Nevertheless, this positioning is still consistent with our long-term strategic focus. As committed contrarians, our mission is to buy stocks before they become popular, even if it means buying them when they’re unpopular now. A good example of this is a sector where we’re finding potential value, but where others fear to tread: energy. In particular, we’ve been buyers in the Canadian energy sector, in which there have been many sources of concern for a long time: global oil prices, the shifting political landscape on pipelines, taxes and environmental policies, and more.
At first glance, the Canadian energy sector doesn’t appear to be the most encouraging place to be right now. But it’s an environment made for contrarian investors like us. It’s not just a matter of buying low, it’s about identifying companies that have the sound balance sheets and effective management teams to weather difficult times and come out stronger. Examples of such companies are Surge Energy and Whitecap Resources, Calgary-based oil and gas producers. Like almost all stocks, these companies’ share prices have experienced a tough six months, but they have what we’re looking for in energy stocks: strong fundamentals and strong management talent and leadership, who are themselves investors in their own companies. The price difference, or spread, between Western Canadian Select (WCS) crude oil and West Texas Intermediate (WTI) crude oil narrowed in early 2019 after hitting historically wide margins at the end of 2018. As wide WCS/WTI spreads often act as a burden on Canadian oil companies, any narrowing of the spread is good news for our Canadian energy holdings, leaving them well positioned for further future recovery.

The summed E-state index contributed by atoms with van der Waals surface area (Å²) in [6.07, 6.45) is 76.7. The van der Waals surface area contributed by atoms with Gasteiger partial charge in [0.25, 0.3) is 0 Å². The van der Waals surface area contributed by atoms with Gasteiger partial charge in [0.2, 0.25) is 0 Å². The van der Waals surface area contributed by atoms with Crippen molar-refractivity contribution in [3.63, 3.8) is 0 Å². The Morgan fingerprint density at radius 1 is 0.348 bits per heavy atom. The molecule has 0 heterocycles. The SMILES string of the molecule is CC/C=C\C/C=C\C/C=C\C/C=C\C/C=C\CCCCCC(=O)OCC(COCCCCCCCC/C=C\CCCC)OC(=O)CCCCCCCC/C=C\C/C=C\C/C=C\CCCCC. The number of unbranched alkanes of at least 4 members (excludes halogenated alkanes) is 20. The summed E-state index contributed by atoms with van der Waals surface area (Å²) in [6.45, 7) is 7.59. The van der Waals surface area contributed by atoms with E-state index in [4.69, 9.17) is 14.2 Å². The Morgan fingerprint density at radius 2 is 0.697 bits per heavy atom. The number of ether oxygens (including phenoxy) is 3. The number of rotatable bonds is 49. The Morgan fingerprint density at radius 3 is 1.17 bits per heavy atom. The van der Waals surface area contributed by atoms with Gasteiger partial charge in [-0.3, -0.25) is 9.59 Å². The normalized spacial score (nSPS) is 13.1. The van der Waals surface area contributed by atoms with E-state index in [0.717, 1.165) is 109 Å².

As of March 31, 2019, our largest single equity position was in Axos Financial, a digital branchless regional bank. The regional bank category also had a difficult fourth quarter of 2018, but Axos is a good example of where we see long-term value. This is a company with attractive valuations, including a low price/earnings ratio and high return-on-equity, and is growing both organically and as a result of key strategic acquisitions in 2018.
While equity markets regained some ground in the first quarter of 2019, by our analysis the gulf between share prices and tangible value is still wide by a severe margin. Such levels of disparity have proven to be unsustainable on a historical basis, and history also tells us that price levels eventually return to their upward trends. Today – just as during the challenging times of 2001 and 2008 – we remain confident in the same fundamentals that have successfully informed our investment philosophy for the past 20 years.
Thanks for your continued support, and please feel free to reach out to us with any questions or concerns.
Top 20 holdings on March 29, 2019 are:
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For previous quarterly reports please see the Archives.
- Class B (FEL) : VRT 600
- Class F (NL) : VRT 601
- Low Load : VRT 602
- Minimum Investment :
- $500 (initial)
- $50 (subsequent)